I haven’t looked at the links yet, so apologies if i’m doubling up here.
- Most important, imo, is to keep your weight on outside pedal. This is for grip on the road surface.
- Bend your elbows, so that your forearms are close to horizontal, and lean your weight forward onto the bar, more than down onto it. Doesn’t matter if you are on the hoods or drops; this gives you a stronger position to ‘resist’ any twitchiness and lumpy-road feedback, and have greater control of your steering. (For the men scratching their heads - your upper bodies are a lot stronger. This is unlikely to apply to you at all)
- line choice etc also nb, as I’m sure will be covered in those links.
Good luck! Descending is a lot of fun. May you find the flow
Really appreciate everyone’s suggestions as well as the resources @mcneese.chad shared. Obviously I need to practice and also see some concrete things to work on right away:
- looking further out. I have been looking pretty close to try to see faults in the road but that clearly isn’t a good idea.
- softening my grip. I will try riding in the drops on long descents as well. Part of the reason I keep a death grip on the bars is that I don’t feel like I’ll be able to brake hard enough, fast enough. I think braking from the drops instead of the hoods would make me feel more secure and let me loosen up.
- practicing my steering through corners. There were some great explanations in the resources Chad shared on how to practice transferring weight on straights first to get used to it. I steer a lot rather than leaning, so this will help.
I’ve picked out a good hill to practice on, so looks like I’ve got some hill repeats in my future.
Your body position can make a big difference. I’m 6’ tall so if I sit up at speed> 50kph, it’s a bit like braking because my upper body acts like a sail. If I suddenly sit up and hit the brakes hard, that’s a lot of braking at once.
If there’s a lot of crosswinds, being tucked in low in aero hides me from the wind minimizing its effects on me even though I’m going faster. The bike itself can make a difference too as some are more stable and others are more twitchy. I’m more stable and feel safer on my TT bike (felt IA) descending at > 60 kph than on my road bike (canyon ultimate) on same road.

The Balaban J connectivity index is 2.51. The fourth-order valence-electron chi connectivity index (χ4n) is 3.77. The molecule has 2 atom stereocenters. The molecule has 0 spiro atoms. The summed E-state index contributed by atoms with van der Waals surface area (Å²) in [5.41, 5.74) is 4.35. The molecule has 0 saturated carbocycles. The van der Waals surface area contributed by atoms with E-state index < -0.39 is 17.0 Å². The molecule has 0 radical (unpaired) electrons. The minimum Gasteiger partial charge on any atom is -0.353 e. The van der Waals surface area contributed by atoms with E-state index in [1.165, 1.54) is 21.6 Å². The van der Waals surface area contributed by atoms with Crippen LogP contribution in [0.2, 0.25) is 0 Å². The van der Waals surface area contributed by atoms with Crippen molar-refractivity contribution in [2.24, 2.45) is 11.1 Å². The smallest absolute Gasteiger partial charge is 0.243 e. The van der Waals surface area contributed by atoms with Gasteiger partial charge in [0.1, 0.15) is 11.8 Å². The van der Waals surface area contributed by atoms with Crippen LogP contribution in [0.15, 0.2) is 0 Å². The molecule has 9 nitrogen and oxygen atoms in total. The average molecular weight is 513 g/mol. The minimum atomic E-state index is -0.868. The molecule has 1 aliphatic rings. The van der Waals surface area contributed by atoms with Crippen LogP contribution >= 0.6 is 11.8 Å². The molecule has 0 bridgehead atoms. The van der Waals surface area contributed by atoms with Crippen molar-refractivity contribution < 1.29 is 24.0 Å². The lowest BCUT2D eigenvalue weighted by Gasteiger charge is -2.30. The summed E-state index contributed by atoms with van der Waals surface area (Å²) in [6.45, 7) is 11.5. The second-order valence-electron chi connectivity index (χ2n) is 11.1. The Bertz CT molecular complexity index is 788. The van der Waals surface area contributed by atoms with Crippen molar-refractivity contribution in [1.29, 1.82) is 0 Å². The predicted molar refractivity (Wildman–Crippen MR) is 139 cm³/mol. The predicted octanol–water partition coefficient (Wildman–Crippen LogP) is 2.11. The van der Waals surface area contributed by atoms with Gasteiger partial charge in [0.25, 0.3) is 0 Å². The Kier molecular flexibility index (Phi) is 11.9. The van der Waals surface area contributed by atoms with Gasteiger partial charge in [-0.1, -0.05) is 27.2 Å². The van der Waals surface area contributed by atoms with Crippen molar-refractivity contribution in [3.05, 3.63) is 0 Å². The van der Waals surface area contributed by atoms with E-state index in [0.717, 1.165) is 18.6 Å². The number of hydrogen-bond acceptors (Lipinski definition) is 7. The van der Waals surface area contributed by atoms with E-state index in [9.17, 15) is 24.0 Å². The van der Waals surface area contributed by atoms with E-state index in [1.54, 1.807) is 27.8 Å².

Strong crosswinds could move you sideways. No big deal if you have the whole lane; more sketchy if you ride on a narrow road shoulder. Sometimes it’s possible to anticipate where there could be a side winds (a break in the forest let’ say).
Once you practiced that a lot, check out the Mumuku winds on Kona island.
100 times what asteryx says about finding a road segment to practice on. I’ve also found it helpful to breathe out on the corners - this helps me relax a little, lower my center of gravity, and feel calmer and in better control.
Good luck - descending used to really freak me out, so I worked on it a lot, and now I think it’s super super fun!
All good advice so far. One thing I would add is progress at your pace, not someone else’s. If you aren’t ready for that downhill, you’re not ready… and that’s ok.
MTB skills also helped me speed up my road descents. I follow MTB practices for taking turns on the road, and feel a lot more in control.
I’m no demon descender but as its the internet I’m going to offer my advice anyway:
I always hover my butt a tiny bit above the saddle to give the bike a little room to move and it stops every bump or rattle transmitting all the way up my body.
If its a long descent and you’re getting tense, you can sing out loud to yourself as you go to help relax. I’m pretty sure no one can really hear you anyway.